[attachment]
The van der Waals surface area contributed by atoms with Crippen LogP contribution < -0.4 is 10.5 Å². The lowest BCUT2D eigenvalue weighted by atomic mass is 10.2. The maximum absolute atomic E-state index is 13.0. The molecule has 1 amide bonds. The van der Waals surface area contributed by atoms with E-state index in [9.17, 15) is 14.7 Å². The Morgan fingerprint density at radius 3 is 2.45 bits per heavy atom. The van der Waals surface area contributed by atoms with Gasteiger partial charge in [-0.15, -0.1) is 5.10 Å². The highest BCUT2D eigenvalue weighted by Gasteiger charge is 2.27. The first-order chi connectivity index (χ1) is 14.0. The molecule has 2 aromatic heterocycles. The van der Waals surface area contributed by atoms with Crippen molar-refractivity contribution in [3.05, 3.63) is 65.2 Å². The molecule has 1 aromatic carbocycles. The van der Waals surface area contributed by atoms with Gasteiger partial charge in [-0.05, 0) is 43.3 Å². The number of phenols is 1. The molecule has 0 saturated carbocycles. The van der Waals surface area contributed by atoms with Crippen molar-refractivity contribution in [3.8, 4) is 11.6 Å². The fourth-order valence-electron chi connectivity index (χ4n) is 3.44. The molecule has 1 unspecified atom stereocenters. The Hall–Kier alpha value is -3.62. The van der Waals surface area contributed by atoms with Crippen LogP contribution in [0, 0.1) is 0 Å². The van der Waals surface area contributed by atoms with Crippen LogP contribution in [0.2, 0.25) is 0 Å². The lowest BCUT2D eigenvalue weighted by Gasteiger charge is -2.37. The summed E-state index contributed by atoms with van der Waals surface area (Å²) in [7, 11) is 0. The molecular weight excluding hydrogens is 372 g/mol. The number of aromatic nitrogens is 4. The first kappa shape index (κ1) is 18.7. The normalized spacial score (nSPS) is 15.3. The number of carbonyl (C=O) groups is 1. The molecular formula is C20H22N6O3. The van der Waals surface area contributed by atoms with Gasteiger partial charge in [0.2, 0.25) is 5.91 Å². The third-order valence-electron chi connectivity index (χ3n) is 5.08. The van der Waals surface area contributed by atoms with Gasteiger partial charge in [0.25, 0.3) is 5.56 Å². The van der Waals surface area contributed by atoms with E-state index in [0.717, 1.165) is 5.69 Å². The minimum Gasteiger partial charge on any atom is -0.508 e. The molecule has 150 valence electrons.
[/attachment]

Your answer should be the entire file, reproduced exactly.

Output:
The van der Waals surface area contributed by atoms with Crippen LogP contribution < -0.4 is 10.5 Å². The lowest BCUT2D eigenvalue weighted by atomic mass is 10.2. The maximum absolute atomic E-state index is 13.0. The molecule has 1 amide bonds. The van der Waals surface area contributed by atoms with E-state index in [9.17, 15) is 14.7 Å². The Morgan fingerprint density at radius 3 is 2.45 bits per heavy atom. The van der Waals surface area contributed by atoms with Gasteiger partial charge in [-0.15, -0.1) is 5.10 Å². The highest BCUT2D eigenvalue weighted by Gasteiger charge is 2.27. The first-order chi connectivity index (χ1) is 14.0. The molecule has 2 aromatic heterocycles. The van der Waals surface area contributed by atoms with Crippen molar-refractivity contribution in [3.05, 3.63) is 65.2 Å². The molecule has 1 aromatic carbocycles. The van der Waals surface area contributed by atoms with Gasteiger partial charge in [-0.05, 0) is 43.3 Å². The number of phenols is 1. The molecule has 0 saturated carbocycles. The van der Waals surface area contributed by atoms with Crippen molar-refractivity contribution in [3.8, 4) is 11.6 Å². The fourth-order valence-electron chi connectivity index (χ4n) is 3.44. The molecule has 1 unspecified atom stereocenters. The Hall–Kier alpha value is -3.62. The van der Waals surface area contributed by atoms with Crippen LogP contribution in [0, 0.1) is 0 Å². The van der Waals surface area contributed by atoms with Crippen LogP contribution in [0.2, 0.25) is 0 Å². The lowest BCUT2D eigenvalue weighted by Gasteiger charge is -2.37. The summed E-state index contributed by atoms with van der Waals surface area (Å²) in [7, 11) is 0. The molecular weight excluding hydrogens is 372 g/mol. The number of aromatic nitrogens is 4. The first kappa shape index (κ1) is 18.7. The normalized spacial score (nSPS) is 15.3. The number of carbonyl (C=O) groups is 1. The molecular formula is C20H22N6O3. The van der Waals surface area contributed by atoms with Gasteiger partial charge in [0.2, 0.25) is 5.91 Å². The third-order valence-electron chi connectivity index (χ3n) is 5.08. The van der Waals surface area contributed by atoms with Gasteiger partial charge in [0.25, 0.3) is 5.56 Å². The van der Waals surface area contributed by atoms with E-state index in [0.717, 1.165) is 5.69 Å². The minimum Gasteiger partial charge on any atom is -0.508 e. The molecule has 150 valence electrons.